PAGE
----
Jonathon tells us he’s pleased with all the attention his car receives, drawing honks, appreciative waves and thumbs up–not to mention what is it? queries at every stop.

Despite the long, difficult effort and unexpected delays, he reports that restoring Tina was a rewarding experience. “I’m really happy I was able to do this,” he says. He’s also enriched by knowing that his pal Norbert would be delighted with the results.

As for Tina, it’s 1967 all over again. She’s back in the show.

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Comments
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wspohn
wspohn Dork
12/17/19 6:48 p.m.

The Imp had a good a feature and a bad one.  The good one was a Climax designed SOHC 875 cc engine derived from a water pump engine of even smaller displacement.  The bad one was the whole suspensions, swing arms and all.  I have owned three of these little beasts, two Sunbeam and one RHD Hillman. If you had put a decent suspension under them and the rally Imp 998 cc engine, you would have had a viable alternative to the Fiat 850. As it was, the TVR Tina kept the bad parts and added styling arguaby inferior to the original Imp. 

Not a winning combination.

Impish
Impish New Reader
12/23/19 1:46 p.m.

The Hillman Imp engine was not designed by Climax, it was designed by Peter Ware, Leo Kuzmicki and Craig Miller who all worked for the Rootes Group.

After various design requirements for the Hillman Imp were settled, a number of small engines were studied and compared to these requirements. One of these engines was the Coventry Climax 750cc engine. Rootes already had close relationships with Coventry Climax and after close analysis, found that many of the features of the Climax engine coincided with the Rootes requirements. This, combined with the existing relationships, allowed Rootes to design and develop a new engine using extremely valuable advice and help from Coventry Climax, but this was a Rootes designed engine.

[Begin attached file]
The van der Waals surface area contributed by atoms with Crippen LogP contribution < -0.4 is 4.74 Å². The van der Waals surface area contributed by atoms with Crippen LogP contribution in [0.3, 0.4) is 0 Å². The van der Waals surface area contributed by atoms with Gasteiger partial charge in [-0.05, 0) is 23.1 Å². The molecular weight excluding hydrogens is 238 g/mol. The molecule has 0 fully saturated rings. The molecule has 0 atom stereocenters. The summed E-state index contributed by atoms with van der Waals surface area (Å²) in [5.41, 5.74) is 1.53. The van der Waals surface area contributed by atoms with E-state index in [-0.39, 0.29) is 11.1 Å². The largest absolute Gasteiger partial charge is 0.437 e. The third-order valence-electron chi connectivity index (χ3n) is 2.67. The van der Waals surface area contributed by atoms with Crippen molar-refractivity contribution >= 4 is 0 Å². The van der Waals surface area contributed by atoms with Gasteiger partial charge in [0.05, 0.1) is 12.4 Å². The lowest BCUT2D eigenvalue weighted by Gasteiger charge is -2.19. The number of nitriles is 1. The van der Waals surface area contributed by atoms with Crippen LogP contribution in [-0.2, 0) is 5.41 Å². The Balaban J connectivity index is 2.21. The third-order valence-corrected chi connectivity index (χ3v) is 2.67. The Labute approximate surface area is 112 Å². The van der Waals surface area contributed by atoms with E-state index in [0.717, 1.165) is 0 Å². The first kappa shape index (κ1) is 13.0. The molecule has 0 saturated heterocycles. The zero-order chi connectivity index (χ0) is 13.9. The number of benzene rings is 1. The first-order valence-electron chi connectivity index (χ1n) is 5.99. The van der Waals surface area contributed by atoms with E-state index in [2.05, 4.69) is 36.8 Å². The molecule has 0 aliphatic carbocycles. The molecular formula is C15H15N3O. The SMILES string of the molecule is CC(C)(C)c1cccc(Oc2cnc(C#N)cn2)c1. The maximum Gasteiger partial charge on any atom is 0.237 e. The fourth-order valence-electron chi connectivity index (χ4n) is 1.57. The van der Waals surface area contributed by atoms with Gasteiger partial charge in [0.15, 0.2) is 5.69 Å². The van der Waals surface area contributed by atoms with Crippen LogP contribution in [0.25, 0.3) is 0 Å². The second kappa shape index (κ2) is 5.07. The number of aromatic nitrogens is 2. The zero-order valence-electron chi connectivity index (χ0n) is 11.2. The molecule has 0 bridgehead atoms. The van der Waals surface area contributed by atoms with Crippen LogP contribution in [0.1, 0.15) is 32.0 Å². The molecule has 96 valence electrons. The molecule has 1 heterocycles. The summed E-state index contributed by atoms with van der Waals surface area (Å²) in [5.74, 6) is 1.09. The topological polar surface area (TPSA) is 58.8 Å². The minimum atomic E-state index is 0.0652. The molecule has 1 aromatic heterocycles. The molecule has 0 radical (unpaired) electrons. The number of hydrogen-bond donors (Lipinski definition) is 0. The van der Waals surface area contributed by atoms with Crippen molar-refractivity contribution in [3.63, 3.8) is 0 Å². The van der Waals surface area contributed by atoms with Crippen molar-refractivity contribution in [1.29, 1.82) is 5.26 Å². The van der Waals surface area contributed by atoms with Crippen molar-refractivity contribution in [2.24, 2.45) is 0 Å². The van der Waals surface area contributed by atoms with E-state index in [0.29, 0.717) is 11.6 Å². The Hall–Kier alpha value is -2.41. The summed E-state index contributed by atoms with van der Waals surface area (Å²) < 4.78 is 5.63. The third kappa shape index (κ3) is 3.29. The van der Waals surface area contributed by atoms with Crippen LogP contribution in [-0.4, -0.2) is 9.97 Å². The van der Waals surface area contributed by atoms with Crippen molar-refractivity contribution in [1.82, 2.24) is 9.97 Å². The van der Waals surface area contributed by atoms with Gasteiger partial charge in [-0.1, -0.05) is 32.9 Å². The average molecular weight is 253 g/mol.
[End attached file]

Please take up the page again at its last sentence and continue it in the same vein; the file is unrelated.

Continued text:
The Hillman Imp was launched in 1963 and by 1964 (by popular demand) Rootes launched a  homologation special called the Rally Imp. In 1965 they managed to secure 1st and 2nd overall in the Tulip Rally, they were also campaigned successfully in motor racing, particularly the British Touring Car Championship which was won by an Imp in 1970, 1971, and 1972 - seems the suspension, "swing arms and all" worked out OK for these guys.  

Rootes developed a wide range of models based on the original design of the Hillman Imp - at least 20 Variants, all with very different styling. Your comments with regard to the TVR Tina  which "kept the bad parts" shows a certain level of ignorance - when the car was shown at various world car expo's, it drew huge crowds that loved the little car, it also garnered acclaim from the motoring press, and many potential buyers placed deposits at the shows. You may not like the car but I would suggest that you are in the minority and don't seem to know much about it.

 

 

 

wspohn
wspohn Dork
12/24/19 12:50 p.m.

Are you suggesting that the Imp suspension wasn't...challenging?

I have to go by what a friend who raced them in  England back in the day has told me. He switched to a space frame Imp powered car in frustration.  I defer to you on how much of the engines were Climax and how much elaborated upon by Rootes.

I was probably one of the few who ever bought an Imp new from the dealers in Canada - they weren't good sellers here. They wre marketed beside the Alpine (by then a rebadged Rapier) that also languished on the sales floor.